A GREAT-gran is being evicted from her care home after an “unauthorised” visit with her cop daughter through a patio door.
Dementia sufferer Elizabeth Bow is due to leave Aspen Hill Village in Leeds, after a “breakdown” in relations between her family and the care home.
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The 78-year-old was visited by her daughter, who chatted with her through an open door.
Denise Hobbs told the Daily Express: “My mum is being evicted because I love her and want to see her.”
The 53-year-old said she has been left “anxious and upset” after being told she breached coronavirus “visiting policy”.
She is convinced her mum is a victim of “revenge eviction over comments posted on Facebook”, but this has been categorically denied by the manager of the care home.
Denise said: “I have completely lost trust in the home, I don’t see how they can justify a decision like this.
“My mum is innocent but has become the victim. While this pandemic was going on we had permission to go and see my mum, but then it stopped all of a sudden.
“All I want to do is see my mum, having that contact is so important. Now it’s gone.”
Aspen Hill Village director Dr Shahz Ahmed said: “It is with considerable regret that we had to ask the resident to leave Aspen Hill Village. Asking a resident to leave their home is never a decision that we take lightly.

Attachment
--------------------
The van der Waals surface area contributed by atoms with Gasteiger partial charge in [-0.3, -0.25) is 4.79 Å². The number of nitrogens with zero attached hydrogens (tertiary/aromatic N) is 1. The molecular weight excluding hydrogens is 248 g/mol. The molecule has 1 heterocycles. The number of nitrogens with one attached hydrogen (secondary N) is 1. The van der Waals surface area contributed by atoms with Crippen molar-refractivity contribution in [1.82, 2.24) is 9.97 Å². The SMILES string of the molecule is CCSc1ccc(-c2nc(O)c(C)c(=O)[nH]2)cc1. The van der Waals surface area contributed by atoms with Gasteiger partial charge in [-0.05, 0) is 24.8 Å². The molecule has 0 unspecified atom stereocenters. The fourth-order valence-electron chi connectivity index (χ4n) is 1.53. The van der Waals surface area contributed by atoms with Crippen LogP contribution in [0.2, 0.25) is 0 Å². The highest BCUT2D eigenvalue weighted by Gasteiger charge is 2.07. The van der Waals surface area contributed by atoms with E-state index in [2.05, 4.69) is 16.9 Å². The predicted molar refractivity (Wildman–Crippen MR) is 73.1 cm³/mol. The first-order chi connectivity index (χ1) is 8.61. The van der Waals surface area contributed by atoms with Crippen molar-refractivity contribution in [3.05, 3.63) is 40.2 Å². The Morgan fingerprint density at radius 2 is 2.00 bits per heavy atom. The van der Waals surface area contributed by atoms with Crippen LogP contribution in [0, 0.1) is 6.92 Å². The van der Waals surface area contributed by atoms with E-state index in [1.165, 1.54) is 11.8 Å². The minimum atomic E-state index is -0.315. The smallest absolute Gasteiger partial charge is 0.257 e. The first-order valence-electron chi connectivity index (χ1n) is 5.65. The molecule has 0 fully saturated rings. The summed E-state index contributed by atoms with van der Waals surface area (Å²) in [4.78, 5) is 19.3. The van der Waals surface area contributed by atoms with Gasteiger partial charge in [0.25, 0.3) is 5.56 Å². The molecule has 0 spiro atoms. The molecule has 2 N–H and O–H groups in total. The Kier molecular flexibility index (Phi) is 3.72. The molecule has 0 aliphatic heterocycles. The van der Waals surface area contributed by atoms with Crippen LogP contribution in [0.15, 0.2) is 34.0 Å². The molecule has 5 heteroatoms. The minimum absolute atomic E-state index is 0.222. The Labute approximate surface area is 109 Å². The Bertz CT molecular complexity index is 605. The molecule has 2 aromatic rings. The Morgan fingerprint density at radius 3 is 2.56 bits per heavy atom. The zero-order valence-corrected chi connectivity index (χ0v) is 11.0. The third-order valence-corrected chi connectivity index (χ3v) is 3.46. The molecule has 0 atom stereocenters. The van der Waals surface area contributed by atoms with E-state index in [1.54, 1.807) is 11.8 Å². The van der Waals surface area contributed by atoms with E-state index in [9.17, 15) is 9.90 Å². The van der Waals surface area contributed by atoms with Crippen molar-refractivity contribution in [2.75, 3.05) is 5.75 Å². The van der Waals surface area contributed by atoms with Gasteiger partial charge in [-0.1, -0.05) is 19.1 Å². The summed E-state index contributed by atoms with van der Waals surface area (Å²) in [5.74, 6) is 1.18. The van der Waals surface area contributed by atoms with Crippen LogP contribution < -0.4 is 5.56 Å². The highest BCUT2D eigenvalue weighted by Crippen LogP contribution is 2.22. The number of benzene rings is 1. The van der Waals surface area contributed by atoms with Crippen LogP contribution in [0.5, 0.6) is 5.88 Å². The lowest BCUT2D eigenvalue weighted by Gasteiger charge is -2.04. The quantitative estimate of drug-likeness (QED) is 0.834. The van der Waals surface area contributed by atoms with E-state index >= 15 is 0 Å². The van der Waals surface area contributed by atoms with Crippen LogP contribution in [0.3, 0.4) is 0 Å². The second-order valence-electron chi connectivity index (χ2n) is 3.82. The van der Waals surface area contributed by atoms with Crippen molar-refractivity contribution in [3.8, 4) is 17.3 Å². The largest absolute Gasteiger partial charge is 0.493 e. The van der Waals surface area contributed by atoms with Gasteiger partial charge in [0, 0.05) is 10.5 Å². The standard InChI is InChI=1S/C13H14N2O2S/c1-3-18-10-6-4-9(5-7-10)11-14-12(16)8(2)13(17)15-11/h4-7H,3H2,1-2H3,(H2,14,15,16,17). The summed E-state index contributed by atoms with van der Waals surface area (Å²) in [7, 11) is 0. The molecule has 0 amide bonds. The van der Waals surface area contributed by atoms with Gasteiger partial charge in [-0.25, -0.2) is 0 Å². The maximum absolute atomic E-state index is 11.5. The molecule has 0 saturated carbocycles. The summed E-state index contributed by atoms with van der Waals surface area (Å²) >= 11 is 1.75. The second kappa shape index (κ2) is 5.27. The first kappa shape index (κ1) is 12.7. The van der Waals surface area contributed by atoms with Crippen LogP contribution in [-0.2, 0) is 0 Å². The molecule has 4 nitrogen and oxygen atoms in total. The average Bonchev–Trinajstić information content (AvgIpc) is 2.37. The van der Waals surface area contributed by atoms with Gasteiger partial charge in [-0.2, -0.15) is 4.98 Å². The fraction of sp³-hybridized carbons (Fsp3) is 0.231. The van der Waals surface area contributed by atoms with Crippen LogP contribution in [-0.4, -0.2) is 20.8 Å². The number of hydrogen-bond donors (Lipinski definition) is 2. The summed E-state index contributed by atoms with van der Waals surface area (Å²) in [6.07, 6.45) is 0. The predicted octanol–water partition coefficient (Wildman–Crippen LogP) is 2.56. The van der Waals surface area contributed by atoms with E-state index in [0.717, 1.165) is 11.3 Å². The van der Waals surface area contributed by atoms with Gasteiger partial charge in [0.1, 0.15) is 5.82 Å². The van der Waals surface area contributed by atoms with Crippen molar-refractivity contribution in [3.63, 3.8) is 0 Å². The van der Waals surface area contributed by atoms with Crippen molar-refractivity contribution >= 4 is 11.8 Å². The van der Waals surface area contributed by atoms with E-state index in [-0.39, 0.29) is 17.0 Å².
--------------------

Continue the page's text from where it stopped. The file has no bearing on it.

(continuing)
CARE HOME CRISIS
“The resident was asked to leave because her family refuses to comply with our visiting policy. We appreciate that restrictions placed on visiting is exceptionally difficult for our residents and their loved ones.
“Unfortunately, our reasonable requests to adhere to our visiting policy has led to an irreconcilable breakdown in our relationship with the resident’s family.”
A spokesman for the home said Elizabeth will not be evicted today, as previously reported, and that they are working with the council to find an “alternative placement”.
Ms Bow, a great-grandmother-of-12, worked as a nurse and carer until she retired.
She moved into Aspen Hill on April 29, with a room opening onto a patio to allow visits. Her children visited daily, chatting through a window opened by a carer.
All I want to do is see my mum, having that contact is so important. Now it’s gone.
But Ms Hobbs made an unscheduled visit on October 4 after seeing the window was open, and was told she couldn’t be there by staff.
Across the country, Brits in homes have been barred from meaningful contact for the past eight months. The rules have left them unable to hug or hold hands with loved ones.
The most vulnerable have been told they can only wave at husbands, wives or children through windows.
Matt Hancock offered hope to millions – days after campaigners warned ‘loneliness can kill’ as vulnerable people begin to give up hope.
The Health Secretary said a pilot scheme at 20 homes will end the need for “prison-style” plastic screens.
Earlier this month, as England’s new lockdown began, the Government said care home visits could only take place outside, through windows or in PPE-covered pods.
But on November 14, the Department of Health confirmed a new scheme will start on Monday, with the aim of allowing indoor visits.